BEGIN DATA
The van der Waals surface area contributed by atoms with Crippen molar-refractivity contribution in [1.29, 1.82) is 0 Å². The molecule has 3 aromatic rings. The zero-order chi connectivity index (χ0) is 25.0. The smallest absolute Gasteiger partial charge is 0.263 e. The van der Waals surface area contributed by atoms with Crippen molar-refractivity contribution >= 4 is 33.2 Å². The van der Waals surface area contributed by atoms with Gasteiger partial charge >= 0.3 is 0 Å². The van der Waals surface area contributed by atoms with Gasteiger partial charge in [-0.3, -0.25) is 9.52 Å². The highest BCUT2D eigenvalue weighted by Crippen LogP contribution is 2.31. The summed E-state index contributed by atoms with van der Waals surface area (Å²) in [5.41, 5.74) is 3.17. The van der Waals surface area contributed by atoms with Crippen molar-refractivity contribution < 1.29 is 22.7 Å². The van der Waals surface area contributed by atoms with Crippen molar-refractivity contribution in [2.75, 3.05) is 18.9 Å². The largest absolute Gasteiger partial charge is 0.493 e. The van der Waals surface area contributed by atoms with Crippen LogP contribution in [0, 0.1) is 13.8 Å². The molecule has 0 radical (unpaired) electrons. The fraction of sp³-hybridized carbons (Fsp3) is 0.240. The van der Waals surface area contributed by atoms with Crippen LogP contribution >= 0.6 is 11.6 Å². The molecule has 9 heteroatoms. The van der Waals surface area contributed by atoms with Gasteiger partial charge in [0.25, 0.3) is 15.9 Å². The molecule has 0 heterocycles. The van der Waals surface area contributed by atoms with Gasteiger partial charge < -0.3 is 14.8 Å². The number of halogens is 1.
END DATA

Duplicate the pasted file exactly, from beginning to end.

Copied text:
The van der Waals surface area contributed by atoms with Crippen molar-refractivity contribution in [1.29, 1.82) is 0 Å². The molecule has 3 aromatic rings. The zero-order chi connectivity index (χ0) is 25.0. The smallest absolute Gasteiger partial charge is 0.263 e. The van der Waals surface area contributed by atoms with Crippen molar-refractivity contribution >= 4 is 33.2 Å². The van der Waals surface area contributed by atoms with Gasteiger partial charge >= 0.3 is 0 Å². The van der Waals surface area contributed by atoms with Gasteiger partial charge in [-0.3, -0.25) is 9.52 Å². The highest BCUT2D eigenvalue weighted by Crippen LogP contribution is 2.31. The summed E-state index contributed by atoms with van der Waals surface area (Å²) in [5.41, 5.74) is 3.17. The van der Waals surface area contributed by atoms with Crippen molar-refractivity contribution < 1.29 is 22.7 Å². The van der Waals surface area contributed by atoms with Crippen molar-refractivity contribution in [2.75, 3.05) is 18.9 Å². The largest absolute Gasteiger partial charge is 0.493 e. The van der Waals surface area contributed by atoms with Crippen LogP contribution in [0, 0.1) is 13.8 Å². The molecule has 0 radical (unpaired) electrons. The fraction of sp³-hybridized carbons (Fsp3) is 0.240. The van der Waals surface area contributed by atoms with Crippen LogP contribution >= 0.6 is 11.6 Å². The molecule has 9 heteroatoms. The van der Waals surface area contributed by atoms with Gasteiger partial charge in [0.25, 0.3) is 15.9 Å². The molecule has 0 heterocycles. The van der Waals surface area contributed by atoms with Gasteiger partial charge < -0.3 is 14.8 Å². The number of halogens is 1.